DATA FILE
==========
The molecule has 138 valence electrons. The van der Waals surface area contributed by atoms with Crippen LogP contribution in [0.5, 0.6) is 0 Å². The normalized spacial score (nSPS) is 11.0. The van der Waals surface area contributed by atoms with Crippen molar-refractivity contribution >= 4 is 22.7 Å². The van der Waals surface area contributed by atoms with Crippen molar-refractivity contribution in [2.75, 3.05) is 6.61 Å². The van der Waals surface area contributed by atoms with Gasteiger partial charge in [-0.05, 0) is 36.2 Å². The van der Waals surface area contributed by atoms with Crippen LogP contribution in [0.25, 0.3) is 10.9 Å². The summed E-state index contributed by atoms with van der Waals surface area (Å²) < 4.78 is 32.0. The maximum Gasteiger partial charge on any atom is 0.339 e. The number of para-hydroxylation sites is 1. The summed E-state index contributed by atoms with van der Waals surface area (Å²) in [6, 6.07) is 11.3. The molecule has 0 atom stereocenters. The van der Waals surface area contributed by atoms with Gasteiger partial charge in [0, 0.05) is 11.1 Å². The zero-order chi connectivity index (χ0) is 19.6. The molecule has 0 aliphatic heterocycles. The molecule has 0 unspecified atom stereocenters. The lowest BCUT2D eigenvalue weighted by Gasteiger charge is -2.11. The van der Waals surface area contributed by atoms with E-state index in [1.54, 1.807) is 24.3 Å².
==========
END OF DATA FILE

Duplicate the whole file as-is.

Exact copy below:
The molecule has 138 valence electrons. The van der Waals surface area contributed by atoms with Crippen LogP contribution in [0.5, 0.6) is 0 Å². The normalized spacial score (nSPS) is 11.0. The van der Waals surface area contributed by atoms with Crippen molar-refractivity contribution >= 4 is 22.7 Å². The van der Waals surface area contributed by atoms with Crippen molar-refractivity contribution in [2.75, 3.05) is 6.61 Å². The van der Waals surface area contributed by atoms with Gasteiger partial charge in [-0.05, 0) is 36.2 Å². The van der Waals surface area contributed by atoms with Crippen LogP contribution in [0.25, 0.3) is 10.9 Å². The summed E-state index contributed by atoms with van der Waals surface area (Å²) < 4.78 is 32.0. The maximum Gasteiger partial charge on any atom is 0.339 e. The number of para-hydroxylation sites is 1. The summed E-state index contributed by atoms with van der Waals surface area (Å²) in [6, 6.07) is 11.3. The molecule has 0 atom stereocenters. The van der Waals surface area contributed by atoms with Gasteiger partial charge in [0, 0.05) is 11.1 Å². The zero-order chi connectivity index (χ0) is 19.6. The molecule has 0 aliphatic heterocycles. The molecule has 0 unspecified atom stereocenters. The lowest BCUT2D eigenvalue weighted by Gasteiger charge is -2.11. The van der Waals surface area contributed by atoms with E-state index in [1.54, 1.807) is 24.3 Å².